By Melissa Mark-Viverito
The strength of our city rests on the shoulders of our workers.
You are our economic backbone— the engine that keeps our communities vibrant and families strong. It has long been clear to me that all workers have the right to a just salary and sustainable employment, and that we need to fight to make that happen, especially for vulnerable immigrants workers.
I joined the struggle for workers’ rights soon after graduating college as a strategic organizer for SEIU Local 1199. The experience of being on the ground with community members and learning from them shaped my approach to the responsibilities as an elected official, first as a member and then as Speaker of the City Council.
Under my leadership, in 2016, I secured a $500,000 investment in day-laborer centers, which made it possible for vulnerable immigrants to leave the street corners and come indoors to a safe environment, and to seek work with access to oversight on the terms of their employment. To improve the lot of the city’s fast food and retail workers, in 2017 under my leadership, the Council passed a package of five bills that made significant changes to the fast food and retail industries to end unpredictable work schedules that wreaked economic havoc for the employees and their families. We passed legislation to regulate labor practices for car washers who were exposed to wage theft and other abuses.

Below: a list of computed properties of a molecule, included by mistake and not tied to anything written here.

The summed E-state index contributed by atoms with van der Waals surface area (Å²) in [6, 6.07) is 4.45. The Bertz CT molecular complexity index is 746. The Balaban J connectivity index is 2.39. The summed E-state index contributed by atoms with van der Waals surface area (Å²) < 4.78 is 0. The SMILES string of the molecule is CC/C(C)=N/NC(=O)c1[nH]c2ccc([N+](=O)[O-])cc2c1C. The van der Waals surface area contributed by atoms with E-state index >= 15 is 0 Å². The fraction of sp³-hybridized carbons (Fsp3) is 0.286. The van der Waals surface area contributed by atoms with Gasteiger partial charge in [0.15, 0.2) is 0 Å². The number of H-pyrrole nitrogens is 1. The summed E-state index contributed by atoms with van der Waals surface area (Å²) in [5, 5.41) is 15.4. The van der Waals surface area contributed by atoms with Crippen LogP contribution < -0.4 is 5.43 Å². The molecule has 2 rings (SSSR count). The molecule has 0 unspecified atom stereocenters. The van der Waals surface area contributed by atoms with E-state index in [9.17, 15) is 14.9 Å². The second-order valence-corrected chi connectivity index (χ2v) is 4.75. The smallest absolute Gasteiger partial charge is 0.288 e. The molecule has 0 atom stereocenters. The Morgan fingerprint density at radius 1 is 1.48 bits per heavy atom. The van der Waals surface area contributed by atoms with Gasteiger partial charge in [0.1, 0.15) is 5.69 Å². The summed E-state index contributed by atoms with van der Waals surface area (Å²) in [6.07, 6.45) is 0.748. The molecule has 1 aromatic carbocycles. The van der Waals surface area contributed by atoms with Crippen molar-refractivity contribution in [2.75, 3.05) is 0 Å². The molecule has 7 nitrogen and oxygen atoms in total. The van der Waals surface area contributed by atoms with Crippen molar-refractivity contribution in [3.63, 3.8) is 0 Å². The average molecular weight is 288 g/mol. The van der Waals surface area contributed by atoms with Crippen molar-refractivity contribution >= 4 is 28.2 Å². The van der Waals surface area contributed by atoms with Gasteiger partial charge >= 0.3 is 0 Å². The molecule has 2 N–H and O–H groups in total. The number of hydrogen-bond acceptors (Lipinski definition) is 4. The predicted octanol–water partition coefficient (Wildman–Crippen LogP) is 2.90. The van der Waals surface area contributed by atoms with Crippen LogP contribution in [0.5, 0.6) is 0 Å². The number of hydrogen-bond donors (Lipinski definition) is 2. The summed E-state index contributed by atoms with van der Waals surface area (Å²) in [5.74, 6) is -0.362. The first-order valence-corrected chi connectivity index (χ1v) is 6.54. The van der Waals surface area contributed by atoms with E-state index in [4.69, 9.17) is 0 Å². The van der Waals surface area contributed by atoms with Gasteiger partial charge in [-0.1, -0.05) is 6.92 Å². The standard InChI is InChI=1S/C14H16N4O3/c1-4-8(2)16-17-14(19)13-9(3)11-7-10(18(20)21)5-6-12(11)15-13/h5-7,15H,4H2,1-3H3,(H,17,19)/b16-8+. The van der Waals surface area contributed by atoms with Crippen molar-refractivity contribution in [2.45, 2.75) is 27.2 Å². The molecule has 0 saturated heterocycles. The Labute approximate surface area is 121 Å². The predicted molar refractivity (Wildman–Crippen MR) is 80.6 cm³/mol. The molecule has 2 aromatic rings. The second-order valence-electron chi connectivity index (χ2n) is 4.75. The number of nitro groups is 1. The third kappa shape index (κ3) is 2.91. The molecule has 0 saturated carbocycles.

Recognizing the challenges thousands of paid care workers face in New York City every day, in 2017 under my leadership, the Council also established the Paid Care Division within the Office of Labor Policy and Standards, an important step forward in the fight for fair labor conditions to ensure that these workers are paid just wages and protected from exploitative working conditions. The rapid increase of construction throughout the city made addressing the issue of unsafe construction sites urgent— and under my leadership, the Council responded passing legislation that requires training to prevent injuries or accidents, monitoring of construction sites by the Department of Buildings, licensing rating to operate particularly large cranes, and increased penalties for those who continue to disregard site safety requirements.
These are all steps in the right direction, but much remains to be done. With over half a million female heads of household in New York City, the 18% pay gap between men and women needs to be eliminated. Oversight to ensure city agencies are delivering on services to support workers must continue.
As your Public Advocate, I am committed to using the bully pulpit to bring attention to these and many other issues, listen to you on how best to serve you, and work to get the job done. I will work for you.